Jason Wiese is an Assistant Professor in the School of Computing at the University of Utah. His Human-Centered Computing research program is primarily focused on personal informatics and health, with a particular focus on technology users who have motor disabilities. He has published on the accessibility of HCI methods to people with motor disabilities and has conducted remote and in-person studies with this population as well.
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Lynn Cockburn

Lynn Cockburn is an Occupational Therapist, and Adjunct Professor at the University of Toronto. Her research interests focus on mental health, community development, and disability-inclusive research.
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Amit Prakash

Amit Prakash is Associate Professor and Convenor of the Centre for Accessibility in the Global South (CAGS) at the International Institute of Information Technology (IIIT) Bangalore. The focus of his recent research and consulting efforts has been equity and inclusion in matters related to technology designs and policy choices. He has co-founded Vision Empower and Vembi Technologies, which are working to create accessible learning ecosystems and digital solutions for children with visual impairments in India. [Profile page:]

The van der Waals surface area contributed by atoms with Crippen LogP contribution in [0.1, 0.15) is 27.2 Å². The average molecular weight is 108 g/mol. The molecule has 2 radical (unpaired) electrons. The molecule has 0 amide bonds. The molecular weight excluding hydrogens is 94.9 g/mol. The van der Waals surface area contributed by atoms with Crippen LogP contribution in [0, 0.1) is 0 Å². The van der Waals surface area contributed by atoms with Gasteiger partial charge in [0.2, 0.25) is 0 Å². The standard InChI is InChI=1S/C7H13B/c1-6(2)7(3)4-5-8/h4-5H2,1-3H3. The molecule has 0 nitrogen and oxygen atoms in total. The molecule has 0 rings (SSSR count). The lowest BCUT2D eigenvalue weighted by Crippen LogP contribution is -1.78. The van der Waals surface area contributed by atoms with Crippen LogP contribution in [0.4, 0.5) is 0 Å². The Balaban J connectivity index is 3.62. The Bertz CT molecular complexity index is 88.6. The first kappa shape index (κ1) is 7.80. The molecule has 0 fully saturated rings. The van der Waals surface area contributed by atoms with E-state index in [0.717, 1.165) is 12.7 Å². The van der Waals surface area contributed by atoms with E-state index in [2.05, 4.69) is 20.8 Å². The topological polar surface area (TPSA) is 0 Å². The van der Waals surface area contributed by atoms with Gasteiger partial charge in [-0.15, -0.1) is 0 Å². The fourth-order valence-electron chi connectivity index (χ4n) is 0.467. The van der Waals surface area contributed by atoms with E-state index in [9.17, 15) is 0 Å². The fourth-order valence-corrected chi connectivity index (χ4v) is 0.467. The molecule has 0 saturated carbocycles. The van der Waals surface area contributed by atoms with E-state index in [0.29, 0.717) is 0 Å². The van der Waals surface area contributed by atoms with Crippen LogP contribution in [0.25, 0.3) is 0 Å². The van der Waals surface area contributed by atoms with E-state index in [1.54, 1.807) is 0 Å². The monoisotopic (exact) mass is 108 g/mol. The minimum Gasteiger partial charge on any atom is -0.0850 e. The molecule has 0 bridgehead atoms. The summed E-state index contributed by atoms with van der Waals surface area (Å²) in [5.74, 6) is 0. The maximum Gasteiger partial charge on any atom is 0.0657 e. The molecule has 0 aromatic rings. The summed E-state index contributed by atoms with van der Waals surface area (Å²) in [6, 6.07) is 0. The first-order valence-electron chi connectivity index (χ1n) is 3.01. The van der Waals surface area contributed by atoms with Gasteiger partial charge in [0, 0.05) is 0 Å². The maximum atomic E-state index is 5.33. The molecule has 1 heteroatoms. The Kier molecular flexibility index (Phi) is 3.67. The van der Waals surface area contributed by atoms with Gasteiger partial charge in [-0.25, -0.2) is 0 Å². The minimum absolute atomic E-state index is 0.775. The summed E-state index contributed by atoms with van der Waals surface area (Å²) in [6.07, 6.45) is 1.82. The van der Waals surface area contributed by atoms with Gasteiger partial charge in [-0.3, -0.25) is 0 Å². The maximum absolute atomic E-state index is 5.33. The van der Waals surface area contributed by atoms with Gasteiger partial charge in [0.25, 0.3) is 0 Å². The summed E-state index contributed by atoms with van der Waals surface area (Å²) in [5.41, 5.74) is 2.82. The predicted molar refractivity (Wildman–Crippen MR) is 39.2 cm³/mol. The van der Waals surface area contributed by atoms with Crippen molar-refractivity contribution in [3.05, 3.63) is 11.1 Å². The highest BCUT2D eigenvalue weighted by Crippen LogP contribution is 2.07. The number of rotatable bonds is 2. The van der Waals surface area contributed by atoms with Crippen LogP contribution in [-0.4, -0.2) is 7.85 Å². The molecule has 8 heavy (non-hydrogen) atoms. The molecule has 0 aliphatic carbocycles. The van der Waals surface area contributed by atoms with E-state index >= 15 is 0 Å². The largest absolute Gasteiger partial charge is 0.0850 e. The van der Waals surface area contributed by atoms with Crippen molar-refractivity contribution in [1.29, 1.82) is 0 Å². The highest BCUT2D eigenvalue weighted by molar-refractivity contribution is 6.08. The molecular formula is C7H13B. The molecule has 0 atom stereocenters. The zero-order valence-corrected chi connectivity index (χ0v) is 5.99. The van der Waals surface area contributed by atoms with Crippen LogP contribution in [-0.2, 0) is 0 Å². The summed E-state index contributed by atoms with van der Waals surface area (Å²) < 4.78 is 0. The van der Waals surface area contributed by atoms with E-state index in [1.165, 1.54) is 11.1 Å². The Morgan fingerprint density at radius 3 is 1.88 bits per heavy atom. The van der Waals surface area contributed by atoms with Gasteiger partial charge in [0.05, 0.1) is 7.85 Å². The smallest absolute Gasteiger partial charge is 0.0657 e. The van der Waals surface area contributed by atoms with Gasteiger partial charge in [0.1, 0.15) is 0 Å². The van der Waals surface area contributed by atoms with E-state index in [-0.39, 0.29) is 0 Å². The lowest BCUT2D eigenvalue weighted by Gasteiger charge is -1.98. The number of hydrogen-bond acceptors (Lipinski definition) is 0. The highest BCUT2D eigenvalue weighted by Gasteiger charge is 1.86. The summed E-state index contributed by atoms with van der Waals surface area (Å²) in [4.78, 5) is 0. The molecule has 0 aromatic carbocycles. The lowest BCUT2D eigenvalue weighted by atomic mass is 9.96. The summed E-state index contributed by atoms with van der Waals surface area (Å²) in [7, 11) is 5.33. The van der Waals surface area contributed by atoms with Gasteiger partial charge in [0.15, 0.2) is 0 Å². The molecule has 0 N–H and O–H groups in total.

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David Frohlich

David Frohlich is Professor of Interaction Design and Director of Digital World Research Centre at the University of Surrey, UK. The Centre is currently researching the topic of ‘Assistive media for health and wellbeing’ to understand the therapeutic nature of media in a variety of contexts. These include dementia care, loneliness in older people, and digital sight correction on headsets and 3D screens. David developed a simple co-design process called Focusgroup+ with older people’s groups and has been trying this out remotely during the pandemic.
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Catherine Holloway
Catherine Holloway is Professor of Interaction Design and Innovation at UCL Interaction Centre, the Academic Director and co-founder of Global Disability Innovation Hub and co-director of the World Health Organization Collaborating Centre for Assistive Technology at UCL. Her research focusses on the intersection of disability, design and innovation and has spearheaded the disability interactions framework for human-computer interaction.